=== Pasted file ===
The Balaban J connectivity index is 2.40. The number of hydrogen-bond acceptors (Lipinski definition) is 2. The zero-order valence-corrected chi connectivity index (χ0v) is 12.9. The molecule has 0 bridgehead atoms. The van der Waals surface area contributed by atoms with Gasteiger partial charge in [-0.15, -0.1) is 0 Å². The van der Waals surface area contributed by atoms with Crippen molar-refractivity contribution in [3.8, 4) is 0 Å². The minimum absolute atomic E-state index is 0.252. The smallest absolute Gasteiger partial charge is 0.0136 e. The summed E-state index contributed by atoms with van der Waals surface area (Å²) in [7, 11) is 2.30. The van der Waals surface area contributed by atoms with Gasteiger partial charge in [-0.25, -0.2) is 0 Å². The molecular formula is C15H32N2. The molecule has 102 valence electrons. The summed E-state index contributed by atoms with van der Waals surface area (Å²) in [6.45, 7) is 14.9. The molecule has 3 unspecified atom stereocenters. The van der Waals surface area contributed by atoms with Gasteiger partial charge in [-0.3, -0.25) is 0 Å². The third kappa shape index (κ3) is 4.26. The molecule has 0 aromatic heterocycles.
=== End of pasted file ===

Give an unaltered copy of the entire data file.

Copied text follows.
The Balaban J connectivity index is 2.40. The number of hydrogen-bond acceptors (Lipinski definition) is 2. The zero-order valence-corrected chi connectivity index (χ0v) is 12.9. The molecule has 0 bridgehead atoms. The van der Waals surface area contributed by atoms with Gasteiger partial charge in [-0.15, -0.1) is 0 Å². The van der Waals surface area contributed by atoms with Crippen molar-refractivity contribution in [3.8, 4) is 0 Å². The minimum absolute atomic E-state index is 0.252. The smallest absolute Gasteiger partial charge is 0.0136 e. The summed E-state index contributed by atoms with van der Waals surface area (Å²) in [7, 11) is 2.30. The van der Waals surface area contributed by atoms with Gasteiger partial charge in [-0.25, -0.2) is 0 Å². The molecular formula is C15H32N2. The molecule has 102 valence electrons. The summed E-state index contributed by atoms with van der Waals surface area (Å²) in [6.45, 7) is 14.9. The molecule has 3 unspecified atom stereocenters. The van der Waals surface area contributed by atoms with Gasteiger partial charge in [-0.3, -0.25) is 0 Å². The third kappa shape index (κ3) is 4.26. The molecule has 0 aromatic heterocycles.